To the Editor:
We thank the distinguished author for bringing attention to our work.
As Dr. Schlegel points out, a natural conclusion to draw from the manuscript is that a male factor evaluation is of critical importance for a man’s reproductive and overall health (1). Indeed, it is estimated that 20% of infertile couples do not receive a male evaluation in the U.S.(2) As is noted, the current estimates may be an underestimate of a man’s lifetime risk. The current analysis followed men for a relatively short period of time (up to 15 years) compared with a man’s complete lifespan (76.3 years) (3, 4). Thus, it is possible that his lifetime risk of cancer would continue to rise as he ages.
Dr. Schlegel does point out some limitations related to the granularity of information on each man. As is noted, infertile men are generally of higher socioeconomic status compared with the general population (5). However, access to care should be independent of semen parameters. Thus it is unlikely that the elevated cancer risk seen in azoospermic men could be entirely explained by socioeconomic factors. We look forward to seeing other groups substantiate our findings.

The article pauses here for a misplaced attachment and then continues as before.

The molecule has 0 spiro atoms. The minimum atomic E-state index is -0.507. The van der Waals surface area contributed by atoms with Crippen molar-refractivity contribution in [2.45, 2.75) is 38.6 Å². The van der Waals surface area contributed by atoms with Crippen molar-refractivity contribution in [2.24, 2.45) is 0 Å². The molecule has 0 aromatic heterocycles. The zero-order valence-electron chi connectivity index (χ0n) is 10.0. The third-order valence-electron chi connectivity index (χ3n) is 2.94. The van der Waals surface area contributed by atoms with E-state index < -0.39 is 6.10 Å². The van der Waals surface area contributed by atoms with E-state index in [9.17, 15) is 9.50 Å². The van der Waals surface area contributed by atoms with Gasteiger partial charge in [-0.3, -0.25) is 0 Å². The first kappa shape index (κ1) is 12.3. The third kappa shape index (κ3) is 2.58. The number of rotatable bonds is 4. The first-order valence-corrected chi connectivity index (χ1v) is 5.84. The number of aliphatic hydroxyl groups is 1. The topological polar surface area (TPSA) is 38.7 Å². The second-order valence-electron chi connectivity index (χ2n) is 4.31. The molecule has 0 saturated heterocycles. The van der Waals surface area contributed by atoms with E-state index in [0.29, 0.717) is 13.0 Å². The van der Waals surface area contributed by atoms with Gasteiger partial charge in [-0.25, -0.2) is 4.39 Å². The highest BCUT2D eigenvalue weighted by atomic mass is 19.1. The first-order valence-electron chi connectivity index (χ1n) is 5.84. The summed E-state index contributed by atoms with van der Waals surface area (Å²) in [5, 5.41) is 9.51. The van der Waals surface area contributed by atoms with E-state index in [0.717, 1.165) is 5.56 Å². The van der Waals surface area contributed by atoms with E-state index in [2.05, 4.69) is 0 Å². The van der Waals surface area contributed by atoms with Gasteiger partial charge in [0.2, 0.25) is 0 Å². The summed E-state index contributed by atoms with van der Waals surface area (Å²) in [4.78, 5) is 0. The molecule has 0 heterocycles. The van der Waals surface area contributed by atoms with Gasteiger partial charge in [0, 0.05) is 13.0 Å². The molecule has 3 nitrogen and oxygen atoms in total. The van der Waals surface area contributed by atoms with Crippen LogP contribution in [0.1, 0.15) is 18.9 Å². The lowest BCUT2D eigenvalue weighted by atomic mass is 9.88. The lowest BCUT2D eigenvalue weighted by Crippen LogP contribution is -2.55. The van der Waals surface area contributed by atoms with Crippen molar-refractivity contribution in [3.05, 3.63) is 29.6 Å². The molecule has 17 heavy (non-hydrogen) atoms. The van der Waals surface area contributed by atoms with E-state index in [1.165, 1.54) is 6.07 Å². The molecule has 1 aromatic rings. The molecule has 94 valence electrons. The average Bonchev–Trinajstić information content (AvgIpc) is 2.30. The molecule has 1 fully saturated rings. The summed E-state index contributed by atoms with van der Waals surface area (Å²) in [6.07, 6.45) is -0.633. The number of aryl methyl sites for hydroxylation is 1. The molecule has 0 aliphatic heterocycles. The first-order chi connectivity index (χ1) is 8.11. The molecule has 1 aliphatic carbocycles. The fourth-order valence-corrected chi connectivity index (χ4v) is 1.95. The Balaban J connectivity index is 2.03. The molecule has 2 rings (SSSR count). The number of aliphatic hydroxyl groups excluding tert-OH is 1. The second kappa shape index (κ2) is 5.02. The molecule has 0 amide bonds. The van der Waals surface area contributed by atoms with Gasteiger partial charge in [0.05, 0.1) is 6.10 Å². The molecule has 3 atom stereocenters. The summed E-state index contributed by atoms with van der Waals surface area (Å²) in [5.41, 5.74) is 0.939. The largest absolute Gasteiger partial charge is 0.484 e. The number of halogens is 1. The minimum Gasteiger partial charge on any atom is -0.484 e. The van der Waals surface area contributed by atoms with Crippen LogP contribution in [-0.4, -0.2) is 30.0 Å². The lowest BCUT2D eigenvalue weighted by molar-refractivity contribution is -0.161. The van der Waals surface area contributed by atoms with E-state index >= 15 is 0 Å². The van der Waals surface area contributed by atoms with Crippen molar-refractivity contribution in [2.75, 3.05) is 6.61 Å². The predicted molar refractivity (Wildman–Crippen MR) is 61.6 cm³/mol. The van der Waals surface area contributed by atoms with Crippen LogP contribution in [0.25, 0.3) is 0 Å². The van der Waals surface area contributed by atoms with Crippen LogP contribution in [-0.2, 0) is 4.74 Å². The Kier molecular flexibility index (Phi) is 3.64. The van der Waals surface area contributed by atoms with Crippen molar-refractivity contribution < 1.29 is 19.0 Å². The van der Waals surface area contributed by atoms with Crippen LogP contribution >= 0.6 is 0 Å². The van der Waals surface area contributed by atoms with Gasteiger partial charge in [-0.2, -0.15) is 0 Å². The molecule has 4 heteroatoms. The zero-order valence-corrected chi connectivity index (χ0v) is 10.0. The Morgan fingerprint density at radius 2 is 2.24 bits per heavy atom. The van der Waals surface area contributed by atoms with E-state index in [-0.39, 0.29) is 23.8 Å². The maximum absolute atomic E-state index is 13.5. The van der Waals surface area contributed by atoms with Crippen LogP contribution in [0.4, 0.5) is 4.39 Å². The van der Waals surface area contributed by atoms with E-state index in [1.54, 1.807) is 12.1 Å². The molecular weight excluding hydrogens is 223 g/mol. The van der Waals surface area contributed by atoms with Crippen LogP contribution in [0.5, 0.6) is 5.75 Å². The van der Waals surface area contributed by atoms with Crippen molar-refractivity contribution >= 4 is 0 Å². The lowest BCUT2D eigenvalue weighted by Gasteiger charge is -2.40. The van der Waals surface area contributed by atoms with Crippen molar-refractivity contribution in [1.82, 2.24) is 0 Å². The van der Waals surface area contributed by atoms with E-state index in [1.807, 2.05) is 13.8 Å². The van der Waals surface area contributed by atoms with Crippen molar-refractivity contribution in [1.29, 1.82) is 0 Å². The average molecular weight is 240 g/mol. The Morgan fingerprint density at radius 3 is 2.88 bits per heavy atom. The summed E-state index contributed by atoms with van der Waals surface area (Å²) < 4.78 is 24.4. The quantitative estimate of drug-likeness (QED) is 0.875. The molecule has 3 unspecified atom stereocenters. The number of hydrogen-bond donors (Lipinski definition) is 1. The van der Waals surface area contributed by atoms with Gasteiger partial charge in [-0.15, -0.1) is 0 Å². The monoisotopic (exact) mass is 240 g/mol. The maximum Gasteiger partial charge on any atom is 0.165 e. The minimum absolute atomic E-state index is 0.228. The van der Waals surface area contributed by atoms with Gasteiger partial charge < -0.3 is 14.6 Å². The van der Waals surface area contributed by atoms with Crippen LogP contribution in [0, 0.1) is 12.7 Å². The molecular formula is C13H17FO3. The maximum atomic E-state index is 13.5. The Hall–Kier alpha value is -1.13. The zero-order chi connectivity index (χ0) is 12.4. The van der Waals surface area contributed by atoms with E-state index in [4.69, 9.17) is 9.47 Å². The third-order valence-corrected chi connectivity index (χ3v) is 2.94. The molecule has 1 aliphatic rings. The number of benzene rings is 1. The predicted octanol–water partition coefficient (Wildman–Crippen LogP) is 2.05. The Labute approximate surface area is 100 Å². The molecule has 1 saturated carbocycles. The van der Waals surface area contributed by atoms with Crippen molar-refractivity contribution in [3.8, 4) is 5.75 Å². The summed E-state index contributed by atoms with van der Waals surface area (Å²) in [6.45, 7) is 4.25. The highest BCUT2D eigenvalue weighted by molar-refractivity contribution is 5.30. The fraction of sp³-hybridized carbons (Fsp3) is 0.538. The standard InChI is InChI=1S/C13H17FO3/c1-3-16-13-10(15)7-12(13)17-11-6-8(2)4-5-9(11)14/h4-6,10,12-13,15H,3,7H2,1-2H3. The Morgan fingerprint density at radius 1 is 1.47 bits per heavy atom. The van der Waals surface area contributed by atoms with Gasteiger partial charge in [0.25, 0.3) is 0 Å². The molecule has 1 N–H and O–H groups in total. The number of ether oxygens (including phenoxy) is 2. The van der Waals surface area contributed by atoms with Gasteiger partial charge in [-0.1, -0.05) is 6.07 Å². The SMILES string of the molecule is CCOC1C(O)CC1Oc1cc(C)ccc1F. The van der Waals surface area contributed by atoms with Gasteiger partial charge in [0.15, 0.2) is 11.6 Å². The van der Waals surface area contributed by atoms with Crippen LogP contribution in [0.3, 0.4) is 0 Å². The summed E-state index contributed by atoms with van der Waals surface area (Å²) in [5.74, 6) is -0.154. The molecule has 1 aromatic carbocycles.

Michael Louis Eisenberg, M.D. , Stanford University School of Medicine, Stanford, California
Paul Betts, M.S., Cancer Epidemiology and Surveillance Branch, Texas Cancer
Registry, Texas Department of State Health Services, Austin, Texas
Danielle Herder, M.D., Baylor College of Medicine, Houston, Texas
Dolores Lamb, Ph.D., Baylor College of Medicine, Houston, Texas
Larry Lipshultz, M.D., Baylor College of Medicine, Houston, Texas
1. Schlegel PN. The relevance of increased cancer risk in infertile men. Fertil Steril 2013.
2. Eisenberg ML, Lathi RB, Baker VL, Westphal LM, Milki AA, Nangia AK. Frequency of the male infertility evaluation: data from the national survey of family growth. J Urol 2013;189:1030-4.
3. Murphy SL, Xu J, Kochanek KD. Deaths: final data for 2010. Natl Vital Stat Rep 2013;61:1-167.
4. Eisenberg ML, Betts P, Herder D, Lamb DJ, Lipshultz LI. Increased risk of cancer among azoospermic men. Fertil Steril 2013.
5. Hotaling JM, Davenport MT, Eisenberg ML, VanDenEeden SK, Walsh TJ. Men who seek infertility care may not represent the general U.S. population: data from the National Survey of Family Growth. Urology 2012;79:123-7.
Published online in Fertility and Sterility doi:10.1016/j.fertnstert.2013.06.025